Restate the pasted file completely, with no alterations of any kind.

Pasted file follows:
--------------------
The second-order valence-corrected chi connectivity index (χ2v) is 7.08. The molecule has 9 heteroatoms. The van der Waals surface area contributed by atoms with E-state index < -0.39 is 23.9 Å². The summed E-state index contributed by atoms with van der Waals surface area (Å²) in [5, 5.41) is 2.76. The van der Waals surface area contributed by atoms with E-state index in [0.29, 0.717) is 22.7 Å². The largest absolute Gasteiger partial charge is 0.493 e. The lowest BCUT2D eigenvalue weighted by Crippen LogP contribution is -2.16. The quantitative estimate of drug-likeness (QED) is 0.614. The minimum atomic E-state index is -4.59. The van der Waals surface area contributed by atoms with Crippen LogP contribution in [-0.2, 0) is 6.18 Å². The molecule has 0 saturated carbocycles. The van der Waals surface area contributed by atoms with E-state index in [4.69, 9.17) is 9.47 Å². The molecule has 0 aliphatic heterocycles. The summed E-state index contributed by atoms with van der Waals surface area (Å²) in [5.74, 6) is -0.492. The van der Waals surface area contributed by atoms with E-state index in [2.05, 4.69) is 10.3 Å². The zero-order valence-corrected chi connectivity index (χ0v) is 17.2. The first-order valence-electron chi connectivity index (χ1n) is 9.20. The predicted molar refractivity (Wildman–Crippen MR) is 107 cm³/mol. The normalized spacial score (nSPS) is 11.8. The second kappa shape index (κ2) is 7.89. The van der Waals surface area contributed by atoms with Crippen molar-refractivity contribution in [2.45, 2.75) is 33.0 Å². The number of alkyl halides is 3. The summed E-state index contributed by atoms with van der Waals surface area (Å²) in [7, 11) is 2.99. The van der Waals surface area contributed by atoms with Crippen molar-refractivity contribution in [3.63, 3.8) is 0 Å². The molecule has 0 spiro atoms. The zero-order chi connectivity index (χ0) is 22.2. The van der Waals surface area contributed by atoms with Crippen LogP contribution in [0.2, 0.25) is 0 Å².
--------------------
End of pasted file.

The second-order valence-corrected chi connectivity index (χ2v) is 7.08. The molecule has 9 heteroatoms. The van der Waals surface area contributed by atoms with E-state index < -0.39 is 23.9 Å². The summed E-state index contributed by atoms with van der Waals surface area (Å²) in [5, 5.41) is 2.76. The van der Waals surface area contributed by atoms with E-state index in [0.29, 0.717) is 22.7 Å². The largest absolute Gasteiger partial charge is 0.493 e. The lowest BCUT2D eigenvalue weighted by Crippen LogP contribution is -2.16. The quantitative estimate of drug-likeness (QED) is 0.614. The minimum atomic E-state index is -4.59. The van der Waals surface area contributed by atoms with Crippen LogP contribution in [-0.2, 0) is 6.18 Å². The molecule has 0 saturated carbocycles. The van der Waals surface area contributed by atoms with E-state index in [4.69, 9.17) is 9.47 Å². The molecule has 0 aliphatic heterocycles. The summed E-state index contributed by atoms with van der Waals surface area (Å²) in [5.74, 6) is -0.492. The van der Waals surface area contributed by atoms with E-state index in [2.05, 4.69) is 10.3 Å². The zero-order valence-corrected chi connectivity index (χ0v) is 17.2. The first-order valence-electron chi connectivity index (χ1n) is 9.20. The predicted molar refractivity (Wildman–Crippen MR) is 107 cm³/mol. The normalized spacial score (nSPS) is 11.8. The second kappa shape index (κ2) is 7.89. The van der Waals surface area contributed by atoms with Crippen molar-refractivity contribution in [2.45, 2.75) is 33.0 Å². The number of alkyl halides is 3. The summed E-state index contributed by atoms with van der Waals surface area (Å²) in [7, 11) is 2.99. The van der Waals surface area contributed by atoms with Crippen molar-refractivity contribution in [3.63, 3.8) is 0 Å². The molecule has 0 spiro atoms. The zero-order chi connectivity index (χ0) is 22.2. The van der Waals surface area contributed by atoms with Crippen LogP contribution in [0.2, 0.25) is 0 Å².